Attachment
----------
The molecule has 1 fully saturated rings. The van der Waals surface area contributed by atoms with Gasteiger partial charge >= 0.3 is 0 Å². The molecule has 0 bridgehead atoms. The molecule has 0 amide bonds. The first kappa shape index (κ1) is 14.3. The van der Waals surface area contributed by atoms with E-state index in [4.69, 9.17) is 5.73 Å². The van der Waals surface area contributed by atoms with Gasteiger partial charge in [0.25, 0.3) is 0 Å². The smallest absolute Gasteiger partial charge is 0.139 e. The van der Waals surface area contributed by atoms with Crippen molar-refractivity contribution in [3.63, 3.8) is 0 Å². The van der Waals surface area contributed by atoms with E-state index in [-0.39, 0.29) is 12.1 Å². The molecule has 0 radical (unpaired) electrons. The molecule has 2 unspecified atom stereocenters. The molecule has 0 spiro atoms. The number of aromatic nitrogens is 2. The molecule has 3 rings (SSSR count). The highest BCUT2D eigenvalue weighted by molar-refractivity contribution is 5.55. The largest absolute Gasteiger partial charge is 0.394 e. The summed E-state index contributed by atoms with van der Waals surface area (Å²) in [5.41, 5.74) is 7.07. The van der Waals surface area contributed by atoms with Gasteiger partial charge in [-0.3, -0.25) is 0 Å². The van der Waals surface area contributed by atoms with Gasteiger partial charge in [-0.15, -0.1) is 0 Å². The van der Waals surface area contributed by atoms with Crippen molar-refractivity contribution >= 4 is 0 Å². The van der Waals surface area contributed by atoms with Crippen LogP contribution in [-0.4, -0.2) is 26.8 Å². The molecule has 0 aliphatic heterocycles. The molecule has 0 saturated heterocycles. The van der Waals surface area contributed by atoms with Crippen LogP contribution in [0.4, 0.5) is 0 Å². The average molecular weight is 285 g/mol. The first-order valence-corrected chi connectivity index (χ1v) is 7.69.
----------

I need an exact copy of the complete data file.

The molecule has 1 fully saturated rings. The van der Waals surface area contributed by atoms with Gasteiger partial charge >= 0.3 is 0 Å². The molecule has 0 bridgehead atoms. The molecule has 0 amide bonds. The first kappa shape index (κ1) is 14.3. The van der Waals surface area contributed by atoms with E-state index in [4.69, 9.17) is 5.73 Å². The van der Waals surface area contributed by atoms with Gasteiger partial charge in [0.25, 0.3) is 0 Å². The smallest absolute Gasteiger partial charge is 0.139 e. The van der Waals surface area contributed by atoms with Crippen molar-refractivity contribution in [3.63, 3.8) is 0 Å². The van der Waals surface area contributed by atoms with E-state index in [-0.39, 0.29) is 12.1 Å². The molecule has 0 radical (unpaired) electrons. The molecule has 2 unspecified atom stereocenters. The molecule has 0 spiro atoms. The number of aromatic nitrogens is 2. The molecule has 3 rings (SSSR count). The highest BCUT2D eigenvalue weighted by molar-refractivity contribution is 5.55. The largest absolute Gasteiger partial charge is 0.394 e. The summed E-state index contributed by atoms with van der Waals surface area (Å²) in [5.41, 5.74) is 7.07. The van der Waals surface area contributed by atoms with Gasteiger partial charge in [-0.3, -0.25) is 0 Å². The van der Waals surface area contributed by atoms with Gasteiger partial charge in [-0.15, -0.1) is 0 Å². The van der Waals surface area contributed by atoms with Crippen molar-refractivity contribution >= 4 is 0 Å². The van der Waals surface area contributed by atoms with Crippen LogP contribution in [-0.4, -0.2) is 26.8 Å². The molecule has 0 aliphatic heterocycles. The molecule has 0 saturated heterocycles. The van der Waals surface area contributed by atoms with Crippen LogP contribution in [0.4, 0.5) is 0 Å². The average molecular weight is 285 g/mol. The first-order valence-corrected chi connectivity index (χ1v) is 7.69.